There was a moment last week when I thought I might be falling in love with Simon Bridges. I know, this could be fatal for both of us.
I was 62 pages into his book National Identity and he was writing about teenage party life. "A couple of guys in my class, drunk, turned on me for no reason. In seeking to beat me up, as I tried to get away, they tried to rip my shirt off. I ran and walked home through the streets of West Auckland that night without a top on."
It's the "ran and walked". That awful unhappiness and fear and impotent fury. And roiling through it all, humiliation.
Bridges calls himself an "outsider", although he's more like the rest of us than he wants to think. Who hasn't been the kid who can't make the awfulness go away?
Most of us don't talk about it. Simon Bridges does.
His fickle friends turned on him again last year, pushing him off the party leader's pedestal, punching him in the face and ripping off his shirt. Been here, done this, he must have been thinking.
He'd had National polling in the 40s. He was the only coherent choice for leader they had. But try telling them that. And then, all those smug bullies, some with their private school entitlements, others with their pampered executive lives, they turned out to be idiots.
Bridges doesn't spend much time on it in the book, confining himself to the observation that "the bedwetters won".
When it happened, though, he didn't run and walk home through the lonely night. He picked himself up and decided to live a better life.
Apart from having more quality time with the family, it's clear he doesn't really know how he's going to do it. But he's more relaxed and he's embracing the adventure.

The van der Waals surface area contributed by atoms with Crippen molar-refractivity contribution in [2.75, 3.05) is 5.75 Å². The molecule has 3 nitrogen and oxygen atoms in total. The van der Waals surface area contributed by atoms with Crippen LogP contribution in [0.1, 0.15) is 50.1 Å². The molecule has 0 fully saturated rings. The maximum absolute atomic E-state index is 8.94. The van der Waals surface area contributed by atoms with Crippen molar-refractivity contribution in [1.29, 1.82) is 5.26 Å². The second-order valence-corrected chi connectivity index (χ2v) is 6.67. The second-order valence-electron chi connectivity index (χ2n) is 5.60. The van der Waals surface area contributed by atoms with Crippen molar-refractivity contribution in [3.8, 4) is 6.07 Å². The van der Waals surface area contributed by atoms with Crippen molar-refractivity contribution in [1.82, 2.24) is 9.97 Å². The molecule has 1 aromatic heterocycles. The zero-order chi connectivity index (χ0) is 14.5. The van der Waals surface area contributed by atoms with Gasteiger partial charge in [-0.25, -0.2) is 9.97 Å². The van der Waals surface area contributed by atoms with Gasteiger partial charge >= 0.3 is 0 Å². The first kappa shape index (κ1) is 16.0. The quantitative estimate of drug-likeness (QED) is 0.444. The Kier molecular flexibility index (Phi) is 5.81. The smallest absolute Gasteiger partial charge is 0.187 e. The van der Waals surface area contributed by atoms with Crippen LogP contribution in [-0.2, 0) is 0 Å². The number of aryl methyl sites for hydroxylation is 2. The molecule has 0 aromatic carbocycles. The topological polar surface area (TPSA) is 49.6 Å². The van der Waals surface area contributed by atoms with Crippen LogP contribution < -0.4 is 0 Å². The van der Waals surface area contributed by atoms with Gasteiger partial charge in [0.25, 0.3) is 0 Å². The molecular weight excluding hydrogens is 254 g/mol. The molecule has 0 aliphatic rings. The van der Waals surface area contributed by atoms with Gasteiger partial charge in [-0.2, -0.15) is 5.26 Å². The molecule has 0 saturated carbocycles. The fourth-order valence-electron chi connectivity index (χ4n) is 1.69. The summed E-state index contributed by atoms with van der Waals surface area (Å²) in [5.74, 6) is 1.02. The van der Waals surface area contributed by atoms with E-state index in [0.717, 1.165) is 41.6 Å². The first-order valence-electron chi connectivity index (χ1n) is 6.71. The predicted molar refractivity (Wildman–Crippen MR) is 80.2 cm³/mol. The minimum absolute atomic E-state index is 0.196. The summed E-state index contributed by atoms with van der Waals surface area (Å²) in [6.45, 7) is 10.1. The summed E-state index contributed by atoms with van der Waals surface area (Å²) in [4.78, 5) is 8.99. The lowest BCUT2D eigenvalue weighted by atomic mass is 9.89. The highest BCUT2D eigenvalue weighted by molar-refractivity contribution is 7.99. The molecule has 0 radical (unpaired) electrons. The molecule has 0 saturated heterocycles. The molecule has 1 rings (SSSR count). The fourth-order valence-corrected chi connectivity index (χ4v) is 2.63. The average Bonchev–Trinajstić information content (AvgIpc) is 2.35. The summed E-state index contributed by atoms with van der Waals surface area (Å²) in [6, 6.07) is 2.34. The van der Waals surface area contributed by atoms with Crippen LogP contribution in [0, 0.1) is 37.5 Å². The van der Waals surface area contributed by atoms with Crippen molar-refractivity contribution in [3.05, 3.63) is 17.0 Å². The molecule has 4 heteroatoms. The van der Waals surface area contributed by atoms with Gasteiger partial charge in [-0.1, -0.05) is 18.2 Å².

This book is the story of how he became the kind of man who can do that.
He starts extremely well, with a chapter called Race. It's Bridges setting out his whakapapa fully in accordance with tikanga Māori, without ever mentioning that's what he's doing.
He's Māori mainly through his paternal grandmother, who deliberately steered her children away from their Māoriness. But he's connected to his "home marae", where the respect flows both ways even if they don't all agree with his politics.
He makes the case that there are all sorts of Māori. He makes it clear he is sometimes hurt by the condescending sneers he gets from journalists – he names NewstalkZB's Barry Soper – and political opponents and others, about his race, his politics, his faith, his background and especially his accent. But he is not deterred by them.
"I am Simon Bridges," he says, ending the chapter, "and I am Māori." This is writing shot through with plain-speaking brilliance.
After Race come Nationality, Class and Masculinity. All of them, finely written and provocative.
He confesses he'd rather read a history book than watch a game of rugby and he can't back a boat trailer. In Tauranga, he says, many voters define their masculinity through owning a boat and a ute to tow it with.
He writes devastatingly about trying to get a summer law clerking job. His grades were good enough to get him interviews with all the top firms, but none made him a job offer because he didn't know how to behave like a toff from Kings.
He also writes frankly about strained relationships with his father, his mother, his wife. He tells us so often his marriage is strong, you wonder who he's trying to convince. He loves his kids desperately but keeps their noise as far away as possible.
He's obsessed with his own desire for solitude and silence. "When I read something late at night while my household sleeps happily around me, sometimes it's so beautiful I cry." His faith is important, the beauties of nature all the proof he needs that God exists.